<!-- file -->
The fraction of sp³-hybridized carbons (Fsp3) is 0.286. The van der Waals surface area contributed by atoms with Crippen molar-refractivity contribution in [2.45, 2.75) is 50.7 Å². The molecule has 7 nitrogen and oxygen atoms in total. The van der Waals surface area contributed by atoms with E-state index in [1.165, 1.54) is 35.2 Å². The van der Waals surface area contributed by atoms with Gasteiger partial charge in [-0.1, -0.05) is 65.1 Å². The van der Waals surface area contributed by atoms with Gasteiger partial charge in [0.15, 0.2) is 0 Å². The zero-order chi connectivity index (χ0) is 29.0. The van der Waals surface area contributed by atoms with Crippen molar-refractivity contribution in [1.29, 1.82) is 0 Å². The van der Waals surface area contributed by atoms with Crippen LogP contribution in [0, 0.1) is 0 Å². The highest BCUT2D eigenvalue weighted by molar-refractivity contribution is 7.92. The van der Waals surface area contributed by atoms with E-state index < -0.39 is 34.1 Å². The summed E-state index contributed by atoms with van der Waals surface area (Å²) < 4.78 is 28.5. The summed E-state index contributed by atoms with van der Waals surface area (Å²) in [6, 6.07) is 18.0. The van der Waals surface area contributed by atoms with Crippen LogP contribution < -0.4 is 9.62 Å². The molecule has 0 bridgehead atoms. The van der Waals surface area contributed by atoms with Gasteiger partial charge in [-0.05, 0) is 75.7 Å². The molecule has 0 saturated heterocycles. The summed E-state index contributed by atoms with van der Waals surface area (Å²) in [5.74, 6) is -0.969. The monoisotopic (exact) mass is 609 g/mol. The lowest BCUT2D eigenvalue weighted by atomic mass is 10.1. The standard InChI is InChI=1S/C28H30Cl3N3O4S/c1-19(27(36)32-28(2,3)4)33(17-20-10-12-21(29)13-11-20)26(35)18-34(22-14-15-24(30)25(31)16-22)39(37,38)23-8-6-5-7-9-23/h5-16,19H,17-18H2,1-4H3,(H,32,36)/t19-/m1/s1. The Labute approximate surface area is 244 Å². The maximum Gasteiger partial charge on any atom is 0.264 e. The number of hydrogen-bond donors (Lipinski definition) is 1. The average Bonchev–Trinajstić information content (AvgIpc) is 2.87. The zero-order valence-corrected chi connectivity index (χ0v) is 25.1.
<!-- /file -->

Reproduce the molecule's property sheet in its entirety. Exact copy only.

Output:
The fraction of sp³-hybridized carbons (Fsp3) is 0.286. The van der Waals surface area contributed by atoms with Crippen molar-refractivity contribution in [2.45, 2.75) is 50.7 Å². The molecule has 7 nitrogen and oxygen atoms in total. The van der Waals surface area contributed by atoms with E-state index in [1.165, 1.54) is 35.2 Å². The van der Waals surface area contributed by atoms with Gasteiger partial charge in [-0.1, -0.05) is 65.1 Å². The van der Waals surface area contributed by atoms with Gasteiger partial charge in [0.15, 0.2) is 0 Å². The zero-order chi connectivity index (χ0) is 29.0. The van der Waals surface area contributed by atoms with Crippen molar-refractivity contribution in [1.29, 1.82) is 0 Å². The van der Waals surface area contributed by atoms with Crippen LogP contribution in [0, 0.1) is 0 Å². The highest BCUT2D eigenvalue weighted by molar-refractivity contribution is 7.92. The van der Waals surface area contributed by atoms with E-state index < -0.39 is 34.1 Å². The summed E-state index contributed by atoms with van der Waals surface area (Å²) < 4.78 is 28.5. The summed E-state index contributed by atoms with van der Waals surface area (Å²) in [6, 6.07) is 18.0. The van der Waals surface area contributed by atoms with Crippen LogP contribution < -0.4 is 9.62 Å². The molecule has 0 bridgehead atoms. The van der Waals surface area contributed by atoms with Gasteiger partial charge in [-0.05, 0) is 75.7 Å². The molecule has 0 saturated heterocycles. The summed E-state index contributed by atoms with van der Waals surface area (Å²) in [5.74, 6) is -0.969. The monoisotopic (exact) mass is 609 g/mol. The lowest BCUT2D eigenvalue weighted by atomic mass is 10.1. The standard InChI is InChI=1S/C28H30Cl3N3O4S/c1-19(27(36)32-28(2,3)4)33(17-20-10-12-21(29)13-11-20)26(35)18-34(22-14-15-24(30)25(31)16-22)39(37,38)23-8-6-5-7-9-23/h5-16,19H,17-18H2,1-4H3,(H,32,36)/t19-/m1/s1. The Labute approximate surface area is 244 Å². The maximum Gasteiger partial charge on any atom is 0.264 e. The number of hydrogen-bond donors (Lipinski definition) is 1. The average Bonchev–Trinajstić information content (AvgIpc) is 2.87. The zero-order valence-corrected chi connectivity index (χ0v) is 25.1.